Mrs W has just spent a couple of nights in hospital with a mystery virus. I'm grateful to the NHS folk for looking after her - particularly our GP who knew something was wrong and got the Mrs admitted in an ambulance. If that hadn't happened, I don't think we'd ever have made it beyond triage. Or we'd still be sitting in the reception of A&E.
Anyway, although it's been a worrying time, you do have to laugh. As Mrs W became more human again, she began to earwig some of the conversations in neighbouring beds. The doctors had a set of questions to measure exactly how many sandwiches short the patients were. One of the things they ask (and you should take notes here, just in case you find yourself being asked in the future) is what the year is. One bloke was absolutely adamant it was 1991 and couldn't be shaken in his conviction. I think his name must have been Sam Tyler. The doctors weren't sure whether he was mad, in a coma or just travelling in time.
Another patient - a lady on this occasion - was asked her name. I won't reveal it for reasons of confidentiality, but let's just say it had a strong Teutonic flavour. The next question was whether she could name the dates of the Second World War. You really couldn't make this stuff up. Basil Fawlty is alive and well and striding the corridors of our local infirmary with a white coat and a stethoscope. (Incidentally, the gentleman who thought it was 1991 was also asked about World War II. He suggested 1914-1918 and was politely corrected. Perhaps he was getting his wars confused?)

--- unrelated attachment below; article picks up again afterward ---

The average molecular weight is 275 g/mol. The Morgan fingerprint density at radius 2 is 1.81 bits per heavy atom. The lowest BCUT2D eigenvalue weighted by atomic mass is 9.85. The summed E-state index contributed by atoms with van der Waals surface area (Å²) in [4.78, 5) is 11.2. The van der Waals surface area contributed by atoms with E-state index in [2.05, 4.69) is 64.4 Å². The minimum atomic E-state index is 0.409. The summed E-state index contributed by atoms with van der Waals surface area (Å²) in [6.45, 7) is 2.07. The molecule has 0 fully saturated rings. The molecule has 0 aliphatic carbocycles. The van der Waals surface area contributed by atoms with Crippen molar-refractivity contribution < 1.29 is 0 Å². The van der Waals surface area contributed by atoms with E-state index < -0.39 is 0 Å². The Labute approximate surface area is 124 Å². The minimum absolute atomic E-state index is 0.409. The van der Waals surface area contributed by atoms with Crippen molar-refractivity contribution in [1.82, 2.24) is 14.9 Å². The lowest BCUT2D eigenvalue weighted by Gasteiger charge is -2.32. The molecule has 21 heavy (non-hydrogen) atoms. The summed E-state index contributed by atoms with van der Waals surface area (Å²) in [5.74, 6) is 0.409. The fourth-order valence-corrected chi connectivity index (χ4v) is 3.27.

I have never, in all my born days, heard such a quintessentially British load of old cobblers. If these questions were asked of teenagers in the local comprehensive, I expect half of them would be diagnosed with dementia.
And anyone would be demented if they stopped to think about the logic of the hospital's hygiene regime. There are posters everywhere warning about MRSA and C Difficile etc and telling you to wash your hands with Spirigel®, winner - according to the manufacturer's website - of The National Alcohol Hand Rub Contract. Now, I'm as big a hypochondriac as you're likely to find, but even I realise there's no point in washing your hands when you're about to enter a ward that has blood and old towels on the floor. Or about to leave the ward and press the button on a dilapidated elevator. I saw one doctor scrubbing his hands with gel while holding his car keys between his teeth. He then put the car keys down on a counter. No doubt they'd be back in his mouth when he left the premises and needed to scrub his hands again.